Michigan House members went home for the night Monday after House Speaker Andy Dillon told reporters he has some Republican votes to pass a tax increase.
So far only Democrats have supported the idea. They say they want Republicans on board so it can get support in the Republican-controlled Senate.
The plan -- which could include an income tax increase and a new sales tax on services -- has not been put to a vote yet.
"We need to meet with them and find out when they're ready," Dillon (D-Redford Twp.) told News 10.
The speaker says both Democrats and Republicans in the House are going to want some indication that the Senate will consider a tax increase before those House members vote to raise taxes. It's a vote that could upset their constituents and spark recalls in some cases.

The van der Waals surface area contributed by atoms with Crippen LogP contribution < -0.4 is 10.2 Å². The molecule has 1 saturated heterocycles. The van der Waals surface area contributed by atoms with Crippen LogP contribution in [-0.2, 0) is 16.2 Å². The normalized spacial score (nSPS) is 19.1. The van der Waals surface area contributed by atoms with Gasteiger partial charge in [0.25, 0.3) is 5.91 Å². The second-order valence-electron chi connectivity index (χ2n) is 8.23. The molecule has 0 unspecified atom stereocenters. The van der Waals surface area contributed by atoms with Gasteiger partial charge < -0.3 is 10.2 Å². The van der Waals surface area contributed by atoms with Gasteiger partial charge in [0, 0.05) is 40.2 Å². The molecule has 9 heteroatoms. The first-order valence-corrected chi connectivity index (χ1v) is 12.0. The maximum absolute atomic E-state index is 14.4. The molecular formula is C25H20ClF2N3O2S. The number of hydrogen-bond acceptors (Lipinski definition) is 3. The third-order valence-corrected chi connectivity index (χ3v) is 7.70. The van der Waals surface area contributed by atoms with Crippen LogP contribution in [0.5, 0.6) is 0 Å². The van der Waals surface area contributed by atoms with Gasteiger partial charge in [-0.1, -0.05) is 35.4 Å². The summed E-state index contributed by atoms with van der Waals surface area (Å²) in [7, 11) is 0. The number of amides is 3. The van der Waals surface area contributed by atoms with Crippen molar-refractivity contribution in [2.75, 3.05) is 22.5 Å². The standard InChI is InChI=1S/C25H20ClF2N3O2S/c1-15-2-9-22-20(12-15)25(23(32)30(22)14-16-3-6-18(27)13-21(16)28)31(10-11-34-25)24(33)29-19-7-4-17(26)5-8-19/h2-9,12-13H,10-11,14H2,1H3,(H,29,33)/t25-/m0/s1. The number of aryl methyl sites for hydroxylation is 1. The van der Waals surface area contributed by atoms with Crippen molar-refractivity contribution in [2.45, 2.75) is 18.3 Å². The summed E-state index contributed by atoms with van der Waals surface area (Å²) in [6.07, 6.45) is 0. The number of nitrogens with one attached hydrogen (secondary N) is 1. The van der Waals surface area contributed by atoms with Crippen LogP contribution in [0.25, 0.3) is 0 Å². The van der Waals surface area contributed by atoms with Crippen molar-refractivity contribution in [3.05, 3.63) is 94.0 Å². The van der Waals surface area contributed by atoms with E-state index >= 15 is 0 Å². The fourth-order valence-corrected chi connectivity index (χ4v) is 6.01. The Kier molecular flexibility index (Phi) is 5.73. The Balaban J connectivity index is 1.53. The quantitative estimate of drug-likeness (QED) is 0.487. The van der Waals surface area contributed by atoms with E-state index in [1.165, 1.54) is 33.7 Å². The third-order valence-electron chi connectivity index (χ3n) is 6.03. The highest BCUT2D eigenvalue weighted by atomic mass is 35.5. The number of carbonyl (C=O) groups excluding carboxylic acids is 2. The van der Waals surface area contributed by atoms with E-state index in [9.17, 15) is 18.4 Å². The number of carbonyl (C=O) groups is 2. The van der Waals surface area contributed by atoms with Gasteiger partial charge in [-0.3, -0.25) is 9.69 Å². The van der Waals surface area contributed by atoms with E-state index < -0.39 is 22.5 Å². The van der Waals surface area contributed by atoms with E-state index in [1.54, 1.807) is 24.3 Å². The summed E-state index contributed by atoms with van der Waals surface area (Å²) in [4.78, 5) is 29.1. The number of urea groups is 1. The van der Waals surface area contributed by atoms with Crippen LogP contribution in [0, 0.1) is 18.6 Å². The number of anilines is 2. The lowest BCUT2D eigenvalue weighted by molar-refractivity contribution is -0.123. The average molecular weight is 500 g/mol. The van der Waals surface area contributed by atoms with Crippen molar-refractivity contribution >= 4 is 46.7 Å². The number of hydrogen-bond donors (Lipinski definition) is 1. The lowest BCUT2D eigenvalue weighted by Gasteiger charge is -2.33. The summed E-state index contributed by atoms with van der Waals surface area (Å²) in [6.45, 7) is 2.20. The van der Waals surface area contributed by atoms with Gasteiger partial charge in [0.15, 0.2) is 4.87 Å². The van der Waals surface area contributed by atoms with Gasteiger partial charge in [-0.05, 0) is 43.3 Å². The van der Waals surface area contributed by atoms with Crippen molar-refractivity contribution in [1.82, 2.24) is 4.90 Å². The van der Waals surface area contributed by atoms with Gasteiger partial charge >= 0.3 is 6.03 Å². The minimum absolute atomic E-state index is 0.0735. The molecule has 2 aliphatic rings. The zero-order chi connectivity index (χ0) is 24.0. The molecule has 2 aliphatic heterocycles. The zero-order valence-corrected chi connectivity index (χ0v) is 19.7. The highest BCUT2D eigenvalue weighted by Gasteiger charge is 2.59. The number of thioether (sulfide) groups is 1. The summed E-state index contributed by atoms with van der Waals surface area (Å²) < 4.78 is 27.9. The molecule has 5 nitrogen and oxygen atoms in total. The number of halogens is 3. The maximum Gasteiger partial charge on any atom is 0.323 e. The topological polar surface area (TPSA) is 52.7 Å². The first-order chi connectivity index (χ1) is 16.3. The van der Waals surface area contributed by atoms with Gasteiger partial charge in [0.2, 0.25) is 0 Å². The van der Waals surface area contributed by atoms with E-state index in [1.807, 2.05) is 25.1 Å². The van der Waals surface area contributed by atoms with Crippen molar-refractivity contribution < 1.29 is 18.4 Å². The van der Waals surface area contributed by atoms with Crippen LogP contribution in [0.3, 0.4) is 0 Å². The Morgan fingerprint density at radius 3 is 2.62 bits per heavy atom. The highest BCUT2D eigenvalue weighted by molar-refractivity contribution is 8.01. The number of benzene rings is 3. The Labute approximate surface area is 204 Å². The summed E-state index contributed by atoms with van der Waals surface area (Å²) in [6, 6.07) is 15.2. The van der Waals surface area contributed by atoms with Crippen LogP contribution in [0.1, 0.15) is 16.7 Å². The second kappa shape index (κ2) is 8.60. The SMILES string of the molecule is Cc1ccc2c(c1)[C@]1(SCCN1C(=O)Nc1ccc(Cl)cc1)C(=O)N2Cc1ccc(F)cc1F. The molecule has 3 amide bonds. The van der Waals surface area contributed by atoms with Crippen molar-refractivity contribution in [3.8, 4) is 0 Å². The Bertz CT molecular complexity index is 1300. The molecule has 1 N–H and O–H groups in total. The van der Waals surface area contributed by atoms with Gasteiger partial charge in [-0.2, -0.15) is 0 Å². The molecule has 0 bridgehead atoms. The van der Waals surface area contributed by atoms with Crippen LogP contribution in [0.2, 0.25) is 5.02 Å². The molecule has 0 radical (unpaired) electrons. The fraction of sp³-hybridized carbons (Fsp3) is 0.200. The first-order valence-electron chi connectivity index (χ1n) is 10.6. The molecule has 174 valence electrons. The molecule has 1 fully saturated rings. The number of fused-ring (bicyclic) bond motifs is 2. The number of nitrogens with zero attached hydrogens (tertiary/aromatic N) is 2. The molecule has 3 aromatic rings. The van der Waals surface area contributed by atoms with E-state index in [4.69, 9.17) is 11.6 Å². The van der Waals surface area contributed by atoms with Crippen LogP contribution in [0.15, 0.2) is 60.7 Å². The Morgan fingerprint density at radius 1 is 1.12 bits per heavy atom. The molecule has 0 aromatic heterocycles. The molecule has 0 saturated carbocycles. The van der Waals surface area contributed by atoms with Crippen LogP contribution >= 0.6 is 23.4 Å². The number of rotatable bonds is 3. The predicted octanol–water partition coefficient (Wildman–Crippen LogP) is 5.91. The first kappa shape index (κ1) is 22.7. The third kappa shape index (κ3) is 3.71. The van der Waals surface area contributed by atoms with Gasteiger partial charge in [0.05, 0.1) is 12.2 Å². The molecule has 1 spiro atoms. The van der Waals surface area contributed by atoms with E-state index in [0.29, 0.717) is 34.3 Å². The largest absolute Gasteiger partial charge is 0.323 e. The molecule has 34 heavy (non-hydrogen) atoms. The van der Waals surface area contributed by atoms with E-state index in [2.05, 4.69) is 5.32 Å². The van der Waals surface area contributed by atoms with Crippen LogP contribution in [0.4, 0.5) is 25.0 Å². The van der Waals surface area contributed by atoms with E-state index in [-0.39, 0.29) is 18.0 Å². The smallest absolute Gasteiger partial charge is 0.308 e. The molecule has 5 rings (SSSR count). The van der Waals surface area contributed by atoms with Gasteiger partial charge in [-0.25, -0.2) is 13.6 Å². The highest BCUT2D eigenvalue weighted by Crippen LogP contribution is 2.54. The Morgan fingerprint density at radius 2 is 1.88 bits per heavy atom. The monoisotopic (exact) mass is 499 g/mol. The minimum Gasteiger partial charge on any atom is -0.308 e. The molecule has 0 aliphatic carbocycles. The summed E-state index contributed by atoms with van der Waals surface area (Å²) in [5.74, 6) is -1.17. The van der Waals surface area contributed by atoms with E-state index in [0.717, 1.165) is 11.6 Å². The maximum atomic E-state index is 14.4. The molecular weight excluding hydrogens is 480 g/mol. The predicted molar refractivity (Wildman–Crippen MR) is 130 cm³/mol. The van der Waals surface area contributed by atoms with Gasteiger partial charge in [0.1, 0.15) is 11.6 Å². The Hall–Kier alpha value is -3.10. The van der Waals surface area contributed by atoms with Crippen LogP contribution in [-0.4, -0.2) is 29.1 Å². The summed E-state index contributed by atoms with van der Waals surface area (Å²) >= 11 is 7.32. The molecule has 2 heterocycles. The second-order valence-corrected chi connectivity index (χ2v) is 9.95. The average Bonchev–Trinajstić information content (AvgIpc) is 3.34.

The Senate took its own action Monday, passing a so-called continuation budget giving the state an extra 30 days to figure out its finances beyond the October 1st deadline.
Democrats called it irresponsible, but Senate Majority Leader Mike Bishop says it's necessary.
"Even if we had a deal in place today, we don't have time to get it done," Bishop (R-Rochester) said.
The vote came hours after Gov. Jennifer Granholm said she'd veto any extension of current spending levels.
"Kicking the can down the road for three more months to allow will not solve our problems," the governor said. "It will just push it further down the road."
So with the two separate houses taking seemingly separate actions where do we stand? The Senate could vote on budget-balancing plans this week as the House pushes forward with the speaker's deal.
Whichever takes action first will send the plan to the other chamber.
But all indications are that some kind of tax increase will be part of the solution.